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Iceland's data center opportunities and challenges


The HPC workload dilemma for Icelandic data centers

Source:  Beth Pariseau

High-performance computing (HPC) is a major driver for Icelandic data centers.

Advania, a Nordic IT company headquartered in Reykjavík, saw 150% growth in the first six months of this year; the company has 10,000 corporate clients in Iceland, Sweden and Norway, and 40% of the company's revenue comes from Iceland.

At its Mjölnir data center, today used for Bitcoin mining by customer BitFury Group, power usage effectiveness (PUE) for cooling is 1.02 due to its Tier "0" design: Mjölnir has no humidity control, no UPS, no diesel generators and one power path, all by customer choice. The uptime at Mjölnir (pictured) is still 99.96%.

The estimated cost of the three-building Mjölnir data center complex was $600,000 per megawatt, as compared to the average cost per megawatt of building data centers globally, which 451 Research estimates at between $9 million to $14 million per megawatt.

Bitcoin mining is one HPC workload; others include academic research analysis and enterprise big data numbers crunching. Cryptocurrency workloads have been a suitable short-term business for Iceland's data centers in that they have high processing requirements but low bandwidth requirements. BitFury uses 10 megawatts of electricity for processing but found a 4G router suitable for its network connectivity needs, for example.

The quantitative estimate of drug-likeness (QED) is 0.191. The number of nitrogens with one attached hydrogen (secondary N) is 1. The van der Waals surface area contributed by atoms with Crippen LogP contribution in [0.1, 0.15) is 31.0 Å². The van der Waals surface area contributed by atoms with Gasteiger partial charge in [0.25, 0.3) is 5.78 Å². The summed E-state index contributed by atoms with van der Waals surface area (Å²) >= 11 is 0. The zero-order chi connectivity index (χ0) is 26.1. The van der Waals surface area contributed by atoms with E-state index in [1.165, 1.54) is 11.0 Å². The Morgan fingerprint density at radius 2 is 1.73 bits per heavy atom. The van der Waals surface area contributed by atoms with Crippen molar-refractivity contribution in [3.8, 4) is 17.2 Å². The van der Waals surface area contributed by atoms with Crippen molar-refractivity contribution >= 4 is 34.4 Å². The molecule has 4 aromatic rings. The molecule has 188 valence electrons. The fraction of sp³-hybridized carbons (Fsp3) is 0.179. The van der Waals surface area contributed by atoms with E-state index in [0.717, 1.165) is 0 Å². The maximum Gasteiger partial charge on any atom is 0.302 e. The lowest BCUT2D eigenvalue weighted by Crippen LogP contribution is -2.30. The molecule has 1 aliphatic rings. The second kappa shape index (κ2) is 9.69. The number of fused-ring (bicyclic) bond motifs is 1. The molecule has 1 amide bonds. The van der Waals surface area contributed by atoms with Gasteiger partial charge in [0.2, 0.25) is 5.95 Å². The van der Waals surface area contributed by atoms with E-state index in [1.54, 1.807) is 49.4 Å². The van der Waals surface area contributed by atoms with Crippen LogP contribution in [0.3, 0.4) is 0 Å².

Long term, however, the future of cryptocurrency workloads is hard to predict. The dollar value of Bitcoin has plummeted from a peak at the end of 2013; Bitcoin companies used to be able to sign long-term two-to-three-year contracts, according to another data center operator, Björn Brynjúlfsson of Borealis Data Center. Now it's more like six months.

It's not lost on Icelandic data center operators that diversification is a must. "You take a calculated risk with that kind of customer," Brynjúlfsson said.

Meanwhile, Advania also hosts customers in another facility called Thor, which was designed to meet Uptime Institute Tier III specifications (though Advania did not pursue formal certification by the Institute). Thor has two fiber feeds operated by two different Icelandic telecom carriers, dual power paths, a network operations center staff on-site 24/7 and is ISO 27001 certified, with a PUE of 1.19.      

Finally, Advania provides IT services to international customer Risk Management Solutions Inc., which calculates and estimates risks for insurance companies, and Opera Software, a Web-based software company.

Photo: Advania's Mjölnir data center in Iceland hosts high-performance computing workloads.

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